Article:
2013 WImbledon winner Marion Bartoli has ignited a firestorm after suggesting that doubles players barely qualify as deserving of their already-modest prize money.
The Frenchwoman who attracted curious stares back in the day as she trained wearing all manner of odd contraptions under supervision of her Svengali-like physician father-coach, put the boot into doubles teams during a podcast.
The coach of one-time Roland Garros titleholder Jelena Ostapenko said that prize payouts in doubles should be reduced as specialist players “don’t practice so much, (their) routine is different.
“And they keep going week in and week out, getting that money, when actually the other ones playing (entry-level) Challengers are really struggling.”
The insensitive opinion from the occasional TV commentator are sure to continue drawing fire as tennis struggles to regain equilibrium during the COVID-19 shutdown not due to en until at least August 1.
“Why don’t you get some of that money to the qualifier players, to someone who is playing only the Challengers? I just don’t understand because in doubles, you just don’t make the same effort as a singles player,” Bartoli said, rubbing salt into the wound she opened.
“I don’t know if we have to stop doubles completely, but to get less money and give that money to qualification and others, that could be the solution.”
The remarks drew quick responses, with Canadian Gabriela Dabrowski, winner of nine WTA titles as a Wimbledon doubles finalist last summer, hitting back.
“Not everyone, not even singles players, will put in the same amount of work as Marion did… she would be out there practicing or doing exercises sometimes for hours before her matches, whereas players normally will warm up for 30 minutes to an hour max on match day,” Dabrowski said.
“I’m sure plenty of doubles players would love to get in even more hours on the practice court, but at most tournaments this would mean coming in at 7 a.m., which they don’t always allow you to do because the site isn’t open that early, or hitting late in the evening at 8 p.m.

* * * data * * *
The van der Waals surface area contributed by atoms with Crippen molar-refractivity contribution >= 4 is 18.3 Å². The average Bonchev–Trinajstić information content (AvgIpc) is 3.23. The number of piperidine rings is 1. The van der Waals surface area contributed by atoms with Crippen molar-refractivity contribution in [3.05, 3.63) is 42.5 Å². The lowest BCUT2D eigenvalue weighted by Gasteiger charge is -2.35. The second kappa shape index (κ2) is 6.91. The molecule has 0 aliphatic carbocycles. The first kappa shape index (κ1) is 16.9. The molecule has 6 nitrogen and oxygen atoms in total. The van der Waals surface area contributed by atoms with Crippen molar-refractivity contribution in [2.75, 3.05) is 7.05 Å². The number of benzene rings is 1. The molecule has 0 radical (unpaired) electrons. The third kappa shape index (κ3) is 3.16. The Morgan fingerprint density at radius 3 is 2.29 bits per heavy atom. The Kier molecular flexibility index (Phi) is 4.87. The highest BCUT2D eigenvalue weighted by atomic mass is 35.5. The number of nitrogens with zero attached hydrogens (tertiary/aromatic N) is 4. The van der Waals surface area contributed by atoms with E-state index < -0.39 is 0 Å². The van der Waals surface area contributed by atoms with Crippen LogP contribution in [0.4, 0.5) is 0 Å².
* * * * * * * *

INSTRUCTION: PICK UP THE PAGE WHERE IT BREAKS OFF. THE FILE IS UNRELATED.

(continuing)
“We never get enough court time during normal hours of the day as we are last on the priority list for practice courts.
“Marion is suggesting to take money away from those who earn on average less than 19 percent of what a singles player makes,?” the Canadian who serves on the WTA Player Council added.
“You do realize that doubles players split their earnings after the 19 percent, right?
“Doubles is all about tactics and finding solutions. You can’t always hit harder and have that be the solution. We use lobs, angles, finesse and net play, alongside power, to win.
“To suggest these athletes should disappear is unconscionable.”
It’s not the first time that the 35-year-old Bartoli has ruffled feathers in the sport.
Two years ago at Wimbledon during BBC commentary she accused ATP players Nick Kyrgios and Gael Monfils of squabbling: “It’s pathetic to see them being childish. It seems they can’t grow up, they can’t be men and can’t take charge of their own lives.” She received an Instagram blast from Kyrgios
She also criticised Frenchman Benoit Pair for not shaking hands after a US open match last season, dramatically calling out his non-action as “Inadmissible from start to finish, unforgivable, unspeakable.”